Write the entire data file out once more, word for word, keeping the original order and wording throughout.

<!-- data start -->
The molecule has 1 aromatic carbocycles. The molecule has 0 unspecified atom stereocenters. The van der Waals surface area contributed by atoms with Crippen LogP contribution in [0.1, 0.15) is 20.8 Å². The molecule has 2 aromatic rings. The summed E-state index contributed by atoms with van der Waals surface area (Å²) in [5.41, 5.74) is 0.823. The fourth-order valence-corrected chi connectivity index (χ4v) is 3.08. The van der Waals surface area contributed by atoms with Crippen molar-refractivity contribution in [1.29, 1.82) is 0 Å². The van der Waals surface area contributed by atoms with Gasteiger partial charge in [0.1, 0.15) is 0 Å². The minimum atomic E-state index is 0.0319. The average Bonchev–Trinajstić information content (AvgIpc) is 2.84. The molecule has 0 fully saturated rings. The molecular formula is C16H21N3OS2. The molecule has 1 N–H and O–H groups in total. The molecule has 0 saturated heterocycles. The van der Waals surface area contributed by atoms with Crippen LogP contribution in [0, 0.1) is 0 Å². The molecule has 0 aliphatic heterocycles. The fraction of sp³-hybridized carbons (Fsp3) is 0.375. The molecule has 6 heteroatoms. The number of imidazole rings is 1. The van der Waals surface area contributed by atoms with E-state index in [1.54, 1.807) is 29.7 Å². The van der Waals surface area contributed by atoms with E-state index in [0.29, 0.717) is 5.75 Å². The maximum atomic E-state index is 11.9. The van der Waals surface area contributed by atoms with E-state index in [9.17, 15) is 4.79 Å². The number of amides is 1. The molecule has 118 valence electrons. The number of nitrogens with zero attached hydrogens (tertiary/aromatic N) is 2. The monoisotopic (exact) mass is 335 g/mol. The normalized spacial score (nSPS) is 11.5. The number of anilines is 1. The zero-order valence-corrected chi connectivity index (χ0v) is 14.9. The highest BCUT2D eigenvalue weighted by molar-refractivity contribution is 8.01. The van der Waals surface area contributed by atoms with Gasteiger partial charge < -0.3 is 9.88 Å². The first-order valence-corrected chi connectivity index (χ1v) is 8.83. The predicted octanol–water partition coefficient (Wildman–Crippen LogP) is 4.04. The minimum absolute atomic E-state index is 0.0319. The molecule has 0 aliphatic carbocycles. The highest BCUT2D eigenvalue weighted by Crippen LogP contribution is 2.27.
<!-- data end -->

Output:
The molecule has 1 aromatic carbocycles. The molecule has 0 unspecified atom stereocenters. The van der Waals surface area contributed by atoms with Crippen LogP contribution in [0.1, 0.15) is 20.8 Å². The molecule has 2 aromatic rings. The summed E-state index contributed by atoms with van der Waals surface area (Å²) in [5.41, 5.74) is 0.823. The fourth-order valence-corrected chi connectivity index (χ4v) is 3.08. The van der Waals surface area contributed by atoms with Crippen molar-refractivity contribution in [1.29, 1.82) is 0 Å². The van der Waals surface area contributed by atoms with Gasteiger partial charge in [0.1, 0.15) is 0 Å². The minimum atomic E-state index is 0.0319. The average Bonchev–Trinajstić information content (AvgIpc) is 2.84. The molecule has 0 fully saturated rings. The molecular formula is C16H21N3OS2. The molecule has 1 N–H and O–H groups in total. The molecule has 0 saturated heterocycles. The van der Waals surface area contributed by atoms with Crippen LogP contribution in [0, 0.1) is 0 Å². The molecule has 0 aliphatic heterocycles. The fraction of sp³-hybridized carbons (Fsp3) is 0.375. The molecule has 6 heteroatoms. The number of imidazole rings is 1. The van der Waals surface area contributed by atoms with E-state index in [1.54, 1.807) is 29.7 Å². The van der Waals surface area contributed by atoms with E-state index in [0.29, 0.717) is 5.75 Å². The maximum atomic E-state index is 11.9. The van der Waals surface area contributed by atoms with E-state index in [9.17, 15) is 4.79 Å². The number of amides is 1. The molecule has 118 valence electrons. The number of nitrogens with zero attached hydrogens (tertiary/aromatic N) is 2. The monoisotopic (exact) mass is 335 g/mol. The normalized spacial score (nSPS) is 11.5. The number of anilines is 1. The zero-order valence-corrected chi connectivity index (χ0v) is 14.9. The highest BCUT2D eigenvalue weighted by molar-refractivity contribution is 8.01. The van der Waals surface area contributed by atoms with Gasteiger partial charge < -0.3 is 9.88 Å². The first-order valence-corrected chi connectivity index (χ1v) is 8.83. The predicted octanol–water partition coefficient (Wildman–Crippen LogP) is 4.04. The minimum absolute atomic E-state index is 0.0319. The molecule has 0 aliphatic carbocycles. The highest BCUT2D eigenvalue weighted by Crippen LogP contribution is 2.27.